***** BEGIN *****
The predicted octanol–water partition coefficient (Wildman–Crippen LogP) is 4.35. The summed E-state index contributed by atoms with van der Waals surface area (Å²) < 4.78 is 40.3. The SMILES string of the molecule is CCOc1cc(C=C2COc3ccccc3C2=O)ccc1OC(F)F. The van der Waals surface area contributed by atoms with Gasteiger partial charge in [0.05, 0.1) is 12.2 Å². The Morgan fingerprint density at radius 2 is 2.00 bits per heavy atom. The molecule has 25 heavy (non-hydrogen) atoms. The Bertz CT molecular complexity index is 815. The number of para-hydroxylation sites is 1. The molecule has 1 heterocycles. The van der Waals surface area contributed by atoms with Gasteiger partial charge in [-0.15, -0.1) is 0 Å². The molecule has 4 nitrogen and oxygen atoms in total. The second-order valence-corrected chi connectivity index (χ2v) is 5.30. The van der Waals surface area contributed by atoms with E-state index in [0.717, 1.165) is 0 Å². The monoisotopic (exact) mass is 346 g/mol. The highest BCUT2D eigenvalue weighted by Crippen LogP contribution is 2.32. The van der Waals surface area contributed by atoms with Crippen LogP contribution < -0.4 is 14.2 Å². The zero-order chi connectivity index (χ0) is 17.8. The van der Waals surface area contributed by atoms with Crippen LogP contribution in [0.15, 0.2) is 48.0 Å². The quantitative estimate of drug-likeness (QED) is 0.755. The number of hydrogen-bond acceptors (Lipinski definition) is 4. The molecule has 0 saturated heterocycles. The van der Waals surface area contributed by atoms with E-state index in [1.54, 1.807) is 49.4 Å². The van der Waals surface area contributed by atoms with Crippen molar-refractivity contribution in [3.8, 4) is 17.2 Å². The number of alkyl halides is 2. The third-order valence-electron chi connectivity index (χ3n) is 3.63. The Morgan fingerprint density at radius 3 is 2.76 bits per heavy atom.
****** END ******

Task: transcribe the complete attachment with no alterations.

The predicted octanol–water partition coefficient (Wildman–Crippen LogP) is 4.35. The summed E-state index contributed by atoms with van der Waals surface area (Å²) < 4.78 is 40.3. The SMILES string of the molecule is CCOc1cc(C=C2COc3ccccc3C2=O)ccc1OC(F)F. The van der Waals surface area contributed by atoms with Gasteiger partial charge in [0.05, 0.1) is 12.2 Å². The Morgan fingerprint density at radius 2 is 2.00 bits per heavy atom. The molecule has 25 heavy (non-hydrogen) atoms. The Bertz CT molecular complexity index is 815. The number of para-hydroxylation sites is 1. The molecule has 1 heterocycles. The van der Waals surface area contributed by atoms with Gasteiger partial charge in [-0.15, -0.1) is 0 Å². The molecule has 4 nitrogen and oxygen atoms in total. The second-order valence-corrected chi connectivity index (χ2v) is 5.30. The van der Waals surface area contributed by atoms with E-state index in [0.717, 1.165) is 0 Å². The monoisotopic (exact) mass is 346 g/mol. The highest BCUT2D eigenvalue weighted by Crippen LogP contribution is 2.32. The van der Waals surface area contributed by atoms with Crippen LogP contribution < -0.4 is 14.2 Å². The zero-order chi connectivity index (χ0) is 17.8. The van der Waals surface area contributed by atoms with Crippen LogP contribution in [0.15, 0.2) is 48.0 Å². The quantitative estimate of drug-likeness (QED) is 0.755. The number of hydrogen-bond acceptors (Lipinski definition) is 4. The molecule has 0 saturated heterocycles. The van der Waals surface area contributed by atoms with E-state index in [1.54, 1.807) is 49.4 Å². The van der Waals surface area contributed by atoms with Crippen molar-refractivity contribution in [3.8, 4) is 17.2 Å². The number of alkyl halides is 2. The third-order valence-electron chi connectivity index (χ3n) is 3.63. The Morgan fingerprint density at radius 3 is 2.76 bits per heavy atom.